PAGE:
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What Is A Man’s Normal Testosterone Level?

As a key male hormone, testosterone is involved in a variety of physiological functions in the body. It regulates the fertility; body mass, insulin sensitivity, blood cell development and cholesterol metabolism. The hormone is also responsible for various masculine characteristics such as body hair and development of reproductive system. This hormone is also present in very small amounts in females. It is released by the testis on the signal from pituitary gland which triggers its release.

What Is A Man's Normal Testosterone Level?

What Is A Man’s Normal Testosterone Level?

The normal level of testosterone varies with age. At the age of 20, the level of testosterone is highest which then declines with age. The normal level of testosterone is in the range of about 280 nanogram per deciliter to 1100 nanogram per deciliter. It is important to know the range of the hormone as per the age as it will help in determining whether the reduction in level of testosterone is due to age or there is any underlying disorder. Most of the testosterone is attached to proteins in blood known as bound testosterone while the testosterone, which is not attached is known as free testosterone. The bounded testosterone may be bound with sex binding hormone globulin or to albumin. Testosterone is tested by taking small amount of blood and the sample is sent to the laboratory for quantitative chemical analysis. The result of the test has different inferences on the basis of age and sex of patients. Thus, the low level of testosterone has different meaning for a man, a woman and a boy.

It is interesting to note that while the amount of the total testosterone may be in the range, but the free testosterone available to the body is low and the body may experience the symptoms of low testosterone.

Symptoms For Abnormal Level Of Testosterone

The symptoms experienced due to low testosterone levels are different in man, woman and a boy. The condition of low level of testosterone in males is termed as hypogonadism. The symptoms of the low testosterone in males are as follows:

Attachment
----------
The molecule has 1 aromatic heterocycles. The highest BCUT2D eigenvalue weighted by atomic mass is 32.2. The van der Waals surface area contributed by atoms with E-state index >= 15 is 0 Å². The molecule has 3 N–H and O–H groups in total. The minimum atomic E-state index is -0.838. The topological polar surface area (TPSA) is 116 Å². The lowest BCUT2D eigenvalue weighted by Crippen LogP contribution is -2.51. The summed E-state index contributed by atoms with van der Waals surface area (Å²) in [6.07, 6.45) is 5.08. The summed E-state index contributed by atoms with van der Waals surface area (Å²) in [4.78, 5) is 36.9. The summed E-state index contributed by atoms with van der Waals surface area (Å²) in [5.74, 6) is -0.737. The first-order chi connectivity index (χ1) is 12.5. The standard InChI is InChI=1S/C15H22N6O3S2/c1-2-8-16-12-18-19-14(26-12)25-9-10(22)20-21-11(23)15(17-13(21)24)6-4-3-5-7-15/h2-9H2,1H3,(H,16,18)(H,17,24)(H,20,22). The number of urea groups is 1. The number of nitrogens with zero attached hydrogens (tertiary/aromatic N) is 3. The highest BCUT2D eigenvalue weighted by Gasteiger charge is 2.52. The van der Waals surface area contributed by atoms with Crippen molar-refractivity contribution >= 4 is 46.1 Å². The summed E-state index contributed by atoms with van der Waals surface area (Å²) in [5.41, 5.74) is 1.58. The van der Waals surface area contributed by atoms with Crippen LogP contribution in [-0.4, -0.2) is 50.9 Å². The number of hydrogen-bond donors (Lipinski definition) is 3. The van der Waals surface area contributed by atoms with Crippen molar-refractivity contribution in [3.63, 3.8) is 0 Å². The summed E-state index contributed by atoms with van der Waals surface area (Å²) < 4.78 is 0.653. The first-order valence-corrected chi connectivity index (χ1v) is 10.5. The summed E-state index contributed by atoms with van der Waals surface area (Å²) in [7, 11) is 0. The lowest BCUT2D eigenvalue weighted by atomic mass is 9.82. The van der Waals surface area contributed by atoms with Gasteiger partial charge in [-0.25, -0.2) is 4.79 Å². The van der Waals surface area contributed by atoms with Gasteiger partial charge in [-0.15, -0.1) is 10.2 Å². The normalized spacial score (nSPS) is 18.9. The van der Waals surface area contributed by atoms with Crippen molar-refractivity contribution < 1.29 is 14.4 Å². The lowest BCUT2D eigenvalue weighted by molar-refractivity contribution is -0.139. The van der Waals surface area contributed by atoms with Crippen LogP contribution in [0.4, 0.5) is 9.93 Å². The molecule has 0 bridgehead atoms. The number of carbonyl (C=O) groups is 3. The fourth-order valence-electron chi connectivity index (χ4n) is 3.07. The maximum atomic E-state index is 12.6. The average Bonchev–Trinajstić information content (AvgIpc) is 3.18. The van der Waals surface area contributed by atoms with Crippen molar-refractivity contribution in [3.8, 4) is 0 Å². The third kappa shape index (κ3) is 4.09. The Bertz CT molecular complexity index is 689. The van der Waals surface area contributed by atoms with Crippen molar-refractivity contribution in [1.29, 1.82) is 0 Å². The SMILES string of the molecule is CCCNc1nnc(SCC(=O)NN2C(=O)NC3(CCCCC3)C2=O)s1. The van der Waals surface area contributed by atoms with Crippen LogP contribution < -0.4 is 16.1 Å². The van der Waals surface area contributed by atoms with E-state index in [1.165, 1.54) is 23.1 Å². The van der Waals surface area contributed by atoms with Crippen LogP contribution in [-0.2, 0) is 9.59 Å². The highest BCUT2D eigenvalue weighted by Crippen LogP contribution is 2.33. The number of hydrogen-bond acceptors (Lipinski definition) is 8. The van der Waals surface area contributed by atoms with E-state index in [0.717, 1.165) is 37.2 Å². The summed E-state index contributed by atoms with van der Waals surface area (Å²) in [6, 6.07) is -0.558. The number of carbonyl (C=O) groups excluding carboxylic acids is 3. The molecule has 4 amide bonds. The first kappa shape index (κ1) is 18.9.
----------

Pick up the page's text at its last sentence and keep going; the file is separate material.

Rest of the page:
Decreased Body Hair: Testosterone is responsible for the growth of body hairs including moustaches and beard. Low levels reduce the body hair.

Low Sex Drive: The low levels of testosterone results in the lowering of sex drive and may cause the condition called erectile dysfunction.

Delayed Puberty – Testosterone is responsible for the puberty in males. Low levels delay the puberty.

Decreased Muscle Mass – There is a reduction in muscle mass in the males who have reduced testosterone levels.

The symptoms of high levels of testosterone in females have the following symptoms:

The testosterone is a steroidal hormone which comes under the category called as androgens. Testosterone is responsible for the growth of various characteristics typical to males. It helps in the growth of male reproductive organs such as testicles and penis. It helps in increasing the height and increases metabolism. It is also involved in deepening the voice. It is responsible for the development of facial, pubic and body hairs. After achieving puberty, this hormone is responsible for sex drive. It helps in increasing the bone mineral density and also increases the production of red blood cells. The testosterone is produced by the Leydig cells which are present in the testicles. Luteinizing hormone and Follicle stimulating hormone of the pituitary gland are responsible for the number of Leydig cells. The amount of testosterone produced is also regulated by follicle stimulating hormone.


Testosterone is dominantly a male hormone and is responsible for developing the masculine characteristics. Thus, the abnormal level of this hormone may cause the symptoms such as low body hair, infertility, erectile dysfunction and low muscle mass in the males while high testosterone level in female may cause infertility, polycystic ovary syndrome, deepened voice, irregular menstrual cycles and increased body hair. The normal range of testosterone is 280 ng/dl to 1100 ng/dl.


Also Read:

Pramod Kerkar, M.D., FFARCSI, DA
Pramod Kerkar, M.D., FFARCSI, DA
Written, Edited or Reviewed By: Pramod Kerkar, M.D., FFARCSI, DA Pain Assist Inc. This article does not provide medical advice. See disclaimer
Last Modified On:August 2, 2023

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